The one ring to rule them all
Calgary hosts world’s largest ringette tournament
The 28th annual Esso Golden Ring tournament brought more than 2,000 ringette players and 175 teams to Calgary, with participants playing a staggering 338 games.
The tournament is hosted every year on home ice and the number of participating teams continues to increase as the Canadian-made sport grows in popularity particularly amongst women.
Bob Stockton, head Coach of Calgary’s U19 North Nova, maintains that the sport is unique and is nothing like its sister sport, hockey.
“I coached hockey for 13 years and in all honesty, ringette [is harder] because of the passing and the need to play together,” Stockton said. “There’s a real togetherness in ringette that you don’t get in other sports, and it’s fast. It’s dynamic.”
The game was invented in Canada in 1963 in North Bay, Ontario, by Sam Jacks. Since then, the game has become popular both within Canadian borders as well as in other countries such as the United States and Finland.
Jacky McCutcheon, player on team Nova and a Mount Royal student, said she got into ringette after watching her friend play eight years ago.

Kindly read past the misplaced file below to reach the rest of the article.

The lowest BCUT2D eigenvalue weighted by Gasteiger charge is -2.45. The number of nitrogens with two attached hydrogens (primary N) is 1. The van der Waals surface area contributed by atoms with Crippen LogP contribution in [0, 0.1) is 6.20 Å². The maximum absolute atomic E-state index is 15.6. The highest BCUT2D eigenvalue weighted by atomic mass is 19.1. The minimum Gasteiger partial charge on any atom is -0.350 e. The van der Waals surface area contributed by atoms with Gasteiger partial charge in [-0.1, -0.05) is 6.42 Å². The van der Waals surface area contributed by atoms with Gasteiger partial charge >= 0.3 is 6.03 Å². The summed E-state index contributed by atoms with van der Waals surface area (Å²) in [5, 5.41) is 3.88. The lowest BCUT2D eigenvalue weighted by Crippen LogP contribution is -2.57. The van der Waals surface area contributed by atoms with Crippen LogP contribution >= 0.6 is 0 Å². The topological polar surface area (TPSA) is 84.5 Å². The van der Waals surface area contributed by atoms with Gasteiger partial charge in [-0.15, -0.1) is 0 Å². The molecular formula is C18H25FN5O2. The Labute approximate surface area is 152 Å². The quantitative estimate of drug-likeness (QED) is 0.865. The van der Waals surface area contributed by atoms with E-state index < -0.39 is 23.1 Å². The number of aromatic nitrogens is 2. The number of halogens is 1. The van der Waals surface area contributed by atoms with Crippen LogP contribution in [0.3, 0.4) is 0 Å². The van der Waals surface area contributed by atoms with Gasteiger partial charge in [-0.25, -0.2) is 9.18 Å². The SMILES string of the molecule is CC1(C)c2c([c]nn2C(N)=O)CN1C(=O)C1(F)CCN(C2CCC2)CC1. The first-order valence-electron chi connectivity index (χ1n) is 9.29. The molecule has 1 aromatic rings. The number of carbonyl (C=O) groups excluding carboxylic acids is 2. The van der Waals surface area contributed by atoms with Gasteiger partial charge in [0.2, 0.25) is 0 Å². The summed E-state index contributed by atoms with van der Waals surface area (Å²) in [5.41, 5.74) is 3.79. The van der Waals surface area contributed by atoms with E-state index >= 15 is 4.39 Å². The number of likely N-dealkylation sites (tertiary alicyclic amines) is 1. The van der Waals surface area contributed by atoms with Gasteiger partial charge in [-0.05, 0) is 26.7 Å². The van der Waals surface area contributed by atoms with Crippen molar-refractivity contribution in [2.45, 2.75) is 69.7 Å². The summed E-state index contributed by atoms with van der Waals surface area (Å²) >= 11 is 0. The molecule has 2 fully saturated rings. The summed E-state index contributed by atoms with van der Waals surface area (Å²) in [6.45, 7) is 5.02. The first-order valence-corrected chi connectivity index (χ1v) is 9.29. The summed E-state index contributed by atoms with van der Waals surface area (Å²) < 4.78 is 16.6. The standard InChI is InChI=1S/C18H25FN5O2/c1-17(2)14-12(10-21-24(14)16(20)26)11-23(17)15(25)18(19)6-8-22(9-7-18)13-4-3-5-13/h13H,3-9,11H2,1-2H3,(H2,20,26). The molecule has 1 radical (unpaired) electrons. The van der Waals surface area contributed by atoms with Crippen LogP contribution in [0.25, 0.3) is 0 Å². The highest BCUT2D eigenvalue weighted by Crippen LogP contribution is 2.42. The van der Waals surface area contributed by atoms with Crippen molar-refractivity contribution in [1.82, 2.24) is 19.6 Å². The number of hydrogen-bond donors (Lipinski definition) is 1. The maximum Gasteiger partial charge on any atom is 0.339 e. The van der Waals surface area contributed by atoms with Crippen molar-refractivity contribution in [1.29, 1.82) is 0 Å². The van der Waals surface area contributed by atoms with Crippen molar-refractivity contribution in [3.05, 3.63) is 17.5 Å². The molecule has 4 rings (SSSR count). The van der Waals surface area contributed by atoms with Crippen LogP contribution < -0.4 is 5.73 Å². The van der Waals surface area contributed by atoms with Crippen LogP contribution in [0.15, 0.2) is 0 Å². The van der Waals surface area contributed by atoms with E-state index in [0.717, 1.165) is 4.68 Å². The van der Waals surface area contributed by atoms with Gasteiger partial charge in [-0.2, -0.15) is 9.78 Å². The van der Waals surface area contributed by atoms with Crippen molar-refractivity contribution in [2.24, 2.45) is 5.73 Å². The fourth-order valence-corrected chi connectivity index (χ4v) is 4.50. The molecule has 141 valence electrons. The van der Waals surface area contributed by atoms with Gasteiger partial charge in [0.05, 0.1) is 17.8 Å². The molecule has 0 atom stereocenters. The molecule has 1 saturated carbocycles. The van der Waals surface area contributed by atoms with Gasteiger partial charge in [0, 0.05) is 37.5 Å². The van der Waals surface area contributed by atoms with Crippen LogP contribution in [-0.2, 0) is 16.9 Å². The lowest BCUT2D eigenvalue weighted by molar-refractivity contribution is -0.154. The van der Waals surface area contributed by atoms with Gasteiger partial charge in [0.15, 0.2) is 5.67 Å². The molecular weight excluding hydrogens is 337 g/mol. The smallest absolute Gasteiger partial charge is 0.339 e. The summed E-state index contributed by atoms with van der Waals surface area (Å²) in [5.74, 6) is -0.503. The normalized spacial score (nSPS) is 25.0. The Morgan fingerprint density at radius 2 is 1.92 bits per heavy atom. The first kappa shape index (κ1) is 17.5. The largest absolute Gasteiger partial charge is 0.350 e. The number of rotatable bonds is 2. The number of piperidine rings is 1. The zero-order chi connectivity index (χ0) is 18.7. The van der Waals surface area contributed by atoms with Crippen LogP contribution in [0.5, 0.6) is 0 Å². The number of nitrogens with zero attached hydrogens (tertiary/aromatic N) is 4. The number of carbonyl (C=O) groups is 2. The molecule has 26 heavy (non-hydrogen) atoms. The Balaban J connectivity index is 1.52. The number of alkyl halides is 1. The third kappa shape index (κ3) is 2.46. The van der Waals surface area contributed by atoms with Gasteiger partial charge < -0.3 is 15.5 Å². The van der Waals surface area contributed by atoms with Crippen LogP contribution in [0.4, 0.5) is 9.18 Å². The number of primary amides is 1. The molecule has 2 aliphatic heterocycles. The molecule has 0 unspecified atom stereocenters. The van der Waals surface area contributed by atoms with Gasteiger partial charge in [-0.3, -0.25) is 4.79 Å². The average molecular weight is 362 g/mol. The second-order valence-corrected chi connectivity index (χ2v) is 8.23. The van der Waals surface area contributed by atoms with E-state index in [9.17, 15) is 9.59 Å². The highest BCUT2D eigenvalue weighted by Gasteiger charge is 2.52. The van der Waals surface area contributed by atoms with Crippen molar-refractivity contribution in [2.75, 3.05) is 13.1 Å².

“It looked like a lot of fun and I got into it and I absolutely love it now,”
McCutcheon maintains that the sport doesn’t get a lot of press, and that the Golden Ring is a great way to spread the word about ringette.
“It’s good awareness for the sport, we don’t get a lot of coverage anytime else. I think it’s a good way to get young girls started and to get to know the game a little bit.”
Defensive player for Nova, Jill Horne, got into the sport at a young age after first trying out hockey.
“Both my brothers played hockey and I didn’t really enjoy it as much, so my mom found ringette and it kind of seemed like a better solution.”
Horne agreed with McCutcheon that using the tournament is a good way to spread the word about ringette.
“It gives a huge awareness to the rest of Canada, and the overall ringette community, on how much fun it is,” Horne said.
McCutcheon added that the tournament allows them to play teams with a different skill sets that will help them improve as players in the long run.
“We don’t get to play a lot of out of town teams so when we do it’s a good learning curve for us because sometimes they’re a lot harder than us so sometimes it gives us an extra edge later on in the season.”
Horne added that she looks forward to the active, competitive atmosphere that the tournament brings to Calgary.
“There’s so many amazing teams that come and play here, see them and watch them play makes you learn new things and makes you want to be better,” Horne said.
Calgary North Nova placed second overall in their U19 B division after playing the Rockyford Ringers on Jan. 19.